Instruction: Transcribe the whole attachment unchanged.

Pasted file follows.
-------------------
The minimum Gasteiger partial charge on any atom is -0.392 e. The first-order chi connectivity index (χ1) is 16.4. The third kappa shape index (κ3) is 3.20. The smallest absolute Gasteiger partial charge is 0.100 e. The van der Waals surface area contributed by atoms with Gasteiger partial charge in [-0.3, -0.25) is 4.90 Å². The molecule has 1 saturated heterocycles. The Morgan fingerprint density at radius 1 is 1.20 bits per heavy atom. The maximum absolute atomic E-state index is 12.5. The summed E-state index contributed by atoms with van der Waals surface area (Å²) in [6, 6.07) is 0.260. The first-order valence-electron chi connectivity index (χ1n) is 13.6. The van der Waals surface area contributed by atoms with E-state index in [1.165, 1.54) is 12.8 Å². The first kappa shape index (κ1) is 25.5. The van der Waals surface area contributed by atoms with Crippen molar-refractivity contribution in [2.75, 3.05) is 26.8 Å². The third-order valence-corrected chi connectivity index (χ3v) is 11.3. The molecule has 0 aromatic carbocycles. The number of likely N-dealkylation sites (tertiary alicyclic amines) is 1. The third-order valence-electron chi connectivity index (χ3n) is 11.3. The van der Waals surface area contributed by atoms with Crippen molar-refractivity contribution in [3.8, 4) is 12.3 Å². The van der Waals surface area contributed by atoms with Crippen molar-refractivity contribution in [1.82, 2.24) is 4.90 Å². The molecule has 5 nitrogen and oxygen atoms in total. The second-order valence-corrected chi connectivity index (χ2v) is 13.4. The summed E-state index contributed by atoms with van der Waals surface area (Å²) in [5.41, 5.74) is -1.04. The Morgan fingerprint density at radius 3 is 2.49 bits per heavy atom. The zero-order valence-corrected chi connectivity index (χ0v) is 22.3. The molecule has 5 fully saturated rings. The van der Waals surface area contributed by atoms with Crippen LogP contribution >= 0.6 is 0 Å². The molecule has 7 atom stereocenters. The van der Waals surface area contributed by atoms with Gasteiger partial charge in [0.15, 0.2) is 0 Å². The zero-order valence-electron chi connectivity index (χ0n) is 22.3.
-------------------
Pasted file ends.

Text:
The minimum Gasteiger partial charge on any atom is -0.392 e. The first-order chi connectivity index (χ1) is 16.4. The third kappa shape index (κ3) is 3.20. The smallest absolute Gasteiger partial charge is 0.100 e. The van der Waals surface area contributed by atoms with Gasteiger partial charge in [-0.3, -0.25) is 4.90 Å². The molecule has 1 saturated heterocycles. The Morgan fingerprint density at radius 1 is 1.20 bits per heavy atom. The maximum absolute atomic E-state index is 12.5. The summed E-state index contributed by atoms with van der Waals surface area (Å²) in [6, 6.07) is 0.260. The first-order valence-electron chi connectivity index (χ1n) is 13.6. The van der Waals surface area contributed by atoms with E-state index in [1.165, 1.54) is 12.8 Å². The first kappa shape index (κ1) is 25.5. The van der Waals surface area contributed by atoms with Crippen molar-refractivity contribution in [2.75, 3.05) is 26.8 Å². The third-order valence-corrected chi connectivity index (χ3v) is 11.3. The molecule has 0 aromatic carbocycles. The number of likely N-dealkylation sites (tertiary alicyclic amines) is 1. The third-order valence-electron chi connectivity index (χ3n) is 11.3. The van der Waals surface area contributed by atoms with Crippen molar-refractivity contribution in [3.8, 4) is 12.3 Å². The van der Waals surface area contributed by atoms with Crippen molar-refractivity contribution in [1.82, 2.24) is 4.90 Å². The molecule has 5 nitrogen and oxygen atoms in total. The second-order valence-corrected chi connectivity index (χ2v) is 13.4. The summed E-state index contributed by atoms with van der Waals surface area (Å²) in [5.41, 5.74) is -1.04. The Morgan fingerprint density at radius 3 is 2.49 bits per heavy atom. The zero-order valence-corrected chi connectivity index (χ0v) is 22.3. The molecule has 5 fully saturated rings. The van der Waals surface area contributed by atoms with Crippen LogP contribution >= 0.6 is 0 Å². The molecule has 7 atom stereocenters. The van der Waals surface area contributed by atoms with Gasteiger partial charge in [0.15, 0.2) is 0 Å². The zero-order valence-electron chi connectivity index (χ0n) is 22.3.